What does this mean? Only the most motivated will leave comments. That’s usually someone with an axe to grind. I’m so tired of those kinds of conversations “Scoble, you’re an idiot.” Hey, I already know that, remember my conversation with Jurvetson and Williams? Why can’t commenters be nice, the way they probably would be if they were face to face? That’s cause we’ve failed you. We haven’t moderated jerks out of our commenting system so now no normal person would go close to anything resembling a modern commenting system. Worse, go over to Digg, which used to be one of my favorite places to find new and interesting stories. The comments over there are simply disgusting cesspools of 14-year-olds who are testing their boundaries when mommy and daddy aren’t looking. Even my 14-year-old son avoids that.

Ahh, Jeff Jarvis has a cure for these curmudgeons. Me? I’ve just been deleting and blocking jerks out of my life. I don’t need them and they don’t need me.

How else do we fail you?

We focus on the latest, shiny object and don’t follow up. I see a few signs that’s changing, but it’s really hard to stay interested in stuff. I was talking with someone tonight who said Facebook seems to be fading from interest. I say they should go to Israel, like I did, or ask my wife. She’s thrilled with Facebook and keeps checking her wall. Me? Meh, off to the newest shiny thing. Oh, wait, Facebook is announcing something new on Wednesday? Oh, wait, Facebook has a new UI? Heck yeah, we’ll check that out for a few minutes tonight and write a bunch about it. Then we’ll forget it in two more weeks and, probably worse, bitterly deride it for all its many flaws (there are always flaws that you find a few weeks after the press releases are gone and the PR teams have moved on).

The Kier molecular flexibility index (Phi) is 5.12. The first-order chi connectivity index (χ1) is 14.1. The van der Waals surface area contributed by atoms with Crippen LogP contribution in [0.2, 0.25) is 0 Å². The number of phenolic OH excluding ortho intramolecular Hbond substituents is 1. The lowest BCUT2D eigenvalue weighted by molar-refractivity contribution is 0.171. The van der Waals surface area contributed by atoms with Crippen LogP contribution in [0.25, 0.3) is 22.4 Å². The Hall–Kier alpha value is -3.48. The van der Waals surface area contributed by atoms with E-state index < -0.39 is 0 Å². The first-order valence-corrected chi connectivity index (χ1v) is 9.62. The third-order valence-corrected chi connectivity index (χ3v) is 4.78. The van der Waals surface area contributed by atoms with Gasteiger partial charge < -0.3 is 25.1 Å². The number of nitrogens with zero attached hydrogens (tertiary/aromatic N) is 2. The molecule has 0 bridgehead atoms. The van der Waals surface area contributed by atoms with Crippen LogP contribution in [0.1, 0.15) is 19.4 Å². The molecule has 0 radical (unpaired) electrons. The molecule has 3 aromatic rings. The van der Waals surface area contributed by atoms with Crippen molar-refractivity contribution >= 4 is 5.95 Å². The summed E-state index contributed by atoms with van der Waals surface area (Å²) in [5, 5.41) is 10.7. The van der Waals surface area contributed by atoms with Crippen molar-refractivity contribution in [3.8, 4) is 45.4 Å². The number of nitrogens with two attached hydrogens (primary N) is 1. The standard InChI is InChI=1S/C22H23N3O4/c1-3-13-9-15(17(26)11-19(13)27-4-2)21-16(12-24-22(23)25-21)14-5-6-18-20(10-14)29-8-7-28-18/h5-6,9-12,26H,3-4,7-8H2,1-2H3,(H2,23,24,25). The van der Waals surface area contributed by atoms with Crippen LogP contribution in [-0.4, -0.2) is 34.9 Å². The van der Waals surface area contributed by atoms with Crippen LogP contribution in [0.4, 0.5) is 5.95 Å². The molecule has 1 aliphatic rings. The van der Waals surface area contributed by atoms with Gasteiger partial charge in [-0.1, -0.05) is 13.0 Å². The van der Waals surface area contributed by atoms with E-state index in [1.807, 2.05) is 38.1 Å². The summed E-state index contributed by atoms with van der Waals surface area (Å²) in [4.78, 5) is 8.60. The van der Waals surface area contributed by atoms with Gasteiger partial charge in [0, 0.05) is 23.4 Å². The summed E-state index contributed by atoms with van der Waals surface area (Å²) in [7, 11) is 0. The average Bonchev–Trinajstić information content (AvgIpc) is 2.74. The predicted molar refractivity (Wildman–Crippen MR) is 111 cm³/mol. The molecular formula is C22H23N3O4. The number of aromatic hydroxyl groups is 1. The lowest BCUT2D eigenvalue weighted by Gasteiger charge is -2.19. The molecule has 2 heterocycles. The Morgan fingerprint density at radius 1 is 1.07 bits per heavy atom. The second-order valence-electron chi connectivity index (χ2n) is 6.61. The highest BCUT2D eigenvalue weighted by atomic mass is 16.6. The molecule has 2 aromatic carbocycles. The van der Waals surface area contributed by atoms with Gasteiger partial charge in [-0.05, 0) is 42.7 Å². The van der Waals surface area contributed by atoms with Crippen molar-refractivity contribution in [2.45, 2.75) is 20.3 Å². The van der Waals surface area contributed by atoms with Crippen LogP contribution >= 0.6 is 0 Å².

How else do we fail you?